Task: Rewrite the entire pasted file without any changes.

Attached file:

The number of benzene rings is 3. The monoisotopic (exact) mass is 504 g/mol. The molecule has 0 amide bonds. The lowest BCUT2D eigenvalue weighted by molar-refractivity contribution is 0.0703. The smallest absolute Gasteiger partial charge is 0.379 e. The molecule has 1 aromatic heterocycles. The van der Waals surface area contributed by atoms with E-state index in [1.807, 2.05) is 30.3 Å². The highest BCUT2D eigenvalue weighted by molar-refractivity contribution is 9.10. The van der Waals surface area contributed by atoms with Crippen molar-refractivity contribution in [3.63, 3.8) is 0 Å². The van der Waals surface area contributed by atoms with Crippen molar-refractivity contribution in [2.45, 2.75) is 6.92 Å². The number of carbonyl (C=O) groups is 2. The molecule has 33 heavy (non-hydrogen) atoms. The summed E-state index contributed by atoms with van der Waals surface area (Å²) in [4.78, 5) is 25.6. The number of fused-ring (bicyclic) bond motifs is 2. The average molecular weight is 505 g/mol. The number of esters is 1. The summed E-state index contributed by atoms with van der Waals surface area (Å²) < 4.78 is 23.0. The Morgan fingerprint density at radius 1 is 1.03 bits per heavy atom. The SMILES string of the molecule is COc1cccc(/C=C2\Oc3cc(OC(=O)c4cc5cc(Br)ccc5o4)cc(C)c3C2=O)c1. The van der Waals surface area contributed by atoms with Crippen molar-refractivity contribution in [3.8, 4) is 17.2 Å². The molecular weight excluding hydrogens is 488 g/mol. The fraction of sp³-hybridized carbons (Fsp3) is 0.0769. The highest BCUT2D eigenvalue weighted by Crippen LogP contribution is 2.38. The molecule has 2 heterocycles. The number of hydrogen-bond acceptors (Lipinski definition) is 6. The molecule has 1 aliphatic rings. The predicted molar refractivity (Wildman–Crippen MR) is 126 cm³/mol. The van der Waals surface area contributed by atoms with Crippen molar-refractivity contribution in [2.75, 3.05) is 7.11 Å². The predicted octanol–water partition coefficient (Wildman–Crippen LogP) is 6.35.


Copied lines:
The number of benzene rings is 3. The monoisotopic (exact) mass is 504 g/mol. The molecule has 0 amide bonds. The lowest BCUT2D eigenvalue weighted by molar-refractivity contribution is 0.0703. The smallest absolute Gasteiger partial charge is 0.379 e. The molecule has 1 aromatic heterocycles. The van der Waals surface area contributed by atoms with E-state index in [1.807, 2.05) is 30.3 Å². The highest BCUT2D eigenvalue weighted by molar-refractivity contribution is 9.10. The van der Waals surface area contributed by atoms with Crippen molar-refractivity contribution in [3.63, 3.8) is 0 Å². The van der Waals surface area contributed by atoms with Crippen molar-refractivity contribution in [2.45, 2.75) is 6.92 Å². The number of carbonyl (C=O) groups is 2. The molecule has 33 heavy (non-hydrogen) atoms. The summed E-state index contributed by atoms with van der Waals surface area (Å²) in [4.78, 5) is 25.6. The number of fused-ring (bicyclic) bond motifs is 2. The average molecular weight is 505 g/mol. The number of esters is 1. The summed E-state index contributed by atoms with van der Waals surface area (Å²) < 4.78 is 23.0. The Morgan fingerprint density at radius 1 is 1.03 bits per heavy atom. The SMILES string of the molecule is COc1cccc(/C=C2\Oc3cc(OC(=O)c4cc5cc(Br)ccc5o4)cc(C)c3C2=O)c1. The van der Waals surface area contributed by atoms with Crippen molar-refractivity contribution in [3.8, 4) is 17.2 Å². The molecular weight excluding hydrogens is 488 g/mol. The fraction of sp³-hybridized carbons (Fsp3) is 0.0769. The highest BCUT2D eigenvalue weighted by Crippen LogP contribution is 2.38. The molecule has 2 heterocycles. The number of hydrogen-bond acceptors (Lipinski definition) is 6. The molecule has 1 aliphatic rings. The predicted molar refractivity (Wildman–Crippen MR) is 126 cm³/mol. The van der Waals surface area contributed by atoms with Crippen molar-refractivity contribution in [2.75, 3.05) is 7.11 Å². The predicted octanol–water partition coefficient (Wildman–Crippen LogP) is 6.35.